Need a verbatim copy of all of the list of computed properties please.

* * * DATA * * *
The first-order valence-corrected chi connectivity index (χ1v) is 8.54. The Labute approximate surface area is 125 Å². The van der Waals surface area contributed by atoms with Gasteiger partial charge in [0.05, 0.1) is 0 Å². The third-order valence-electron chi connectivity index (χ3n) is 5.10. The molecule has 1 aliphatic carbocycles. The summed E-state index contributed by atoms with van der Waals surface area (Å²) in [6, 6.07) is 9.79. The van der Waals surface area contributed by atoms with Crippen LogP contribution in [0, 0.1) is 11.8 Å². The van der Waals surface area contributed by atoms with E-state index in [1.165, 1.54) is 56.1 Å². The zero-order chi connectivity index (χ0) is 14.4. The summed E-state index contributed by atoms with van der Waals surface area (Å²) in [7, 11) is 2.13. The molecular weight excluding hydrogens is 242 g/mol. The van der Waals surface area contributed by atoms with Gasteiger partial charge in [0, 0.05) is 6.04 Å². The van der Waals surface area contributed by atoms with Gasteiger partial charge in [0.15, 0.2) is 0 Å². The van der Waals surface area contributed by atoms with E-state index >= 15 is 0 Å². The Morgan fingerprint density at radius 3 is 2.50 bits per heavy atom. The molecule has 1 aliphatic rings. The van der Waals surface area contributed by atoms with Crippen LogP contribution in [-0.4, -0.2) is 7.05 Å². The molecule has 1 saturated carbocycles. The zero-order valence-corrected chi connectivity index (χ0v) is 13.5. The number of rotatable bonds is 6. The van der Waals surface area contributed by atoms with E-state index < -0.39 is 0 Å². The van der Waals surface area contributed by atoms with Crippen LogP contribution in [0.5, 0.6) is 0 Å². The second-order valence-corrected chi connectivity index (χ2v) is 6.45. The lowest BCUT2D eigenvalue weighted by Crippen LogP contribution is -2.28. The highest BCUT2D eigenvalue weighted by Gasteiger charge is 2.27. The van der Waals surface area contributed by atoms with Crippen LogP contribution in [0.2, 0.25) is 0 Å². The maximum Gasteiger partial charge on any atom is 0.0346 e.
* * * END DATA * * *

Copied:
The first-order valence-corrected chi connectivity index (χ1v) is 8.54. The Labute approximate surface area is 125 Å². The van der Waals surface area contributed by atoms with Gasteiger partial charge in [0.05, 0.1) is 0 Å². The third-order valence-electron chi connectivity index (χ3n) is 5.10. The molecule has 1 aliphatic carbocycles. The summed E-state index contributed by atoms with van der Waals surface area (Å²) in [6, 6.07) is 9.79. The van der Waals surface area contributed by atoms with Crippen LogP contribution in [0, 0.1) is 11.8 Å². The van der Waals surface area contributed by atoms with E-state index in [1.165, 1.54) is 56.1 Å². The zero-order chi connectivity index (χ0) is 14.4. The summed E-state index contributed by atoms with van der Waals surface area (Å²) in [7, 11) is 2.13. The molecular weight excluding hydrogens is 242 g/mol. The van der Waals surface area contributed by atoms with Gasteiger partial charge in [0, 0.05) is 6.04 Å². The van der Waals surface area contributed by atoms with Gasteiger partial charge in [0.15, 0.2) is 0 Å². The van der Waals surface area contributed by atoms with E-state index >= 15 is 0 Å². The Morgan fingerprint density at radius 3 is 2.50 bits per heavy atom. The molecule has 1 aliphatic rings. The van der Waals surface area contributed by atoms with Crippen LogP contribution in [-0.4, -0.2) is 7.05 Å². The molecule has 1 saturated carbocycles. The zero-order valence-corrected chi connectivity index (χ0v) is 13.5. The number of rotatable bonds is 6. The van der Waals surface area contributed by atoms with E-state index < -0.39 is 0 Å². The van der Waals surface area contributed by atoms with Crippen LogP contribution in [0.5, 0.6) is 0 Å². The second-order valence-corrected chi connectivity index (χ2v) is 6.45. The lowest BCUT2D eigenvalue weighted by Crippen LogP contribution is -2.28. The highest BCUT2D eigenvalue weighted by Gasteiger charge is 2.27. The van der Waals surface area contributed by atoms with Crippen LogP contribution in [0.2, 0.25) is 0 Å². The maximum Gasteiger partial charge on any atom is 0.0346 e.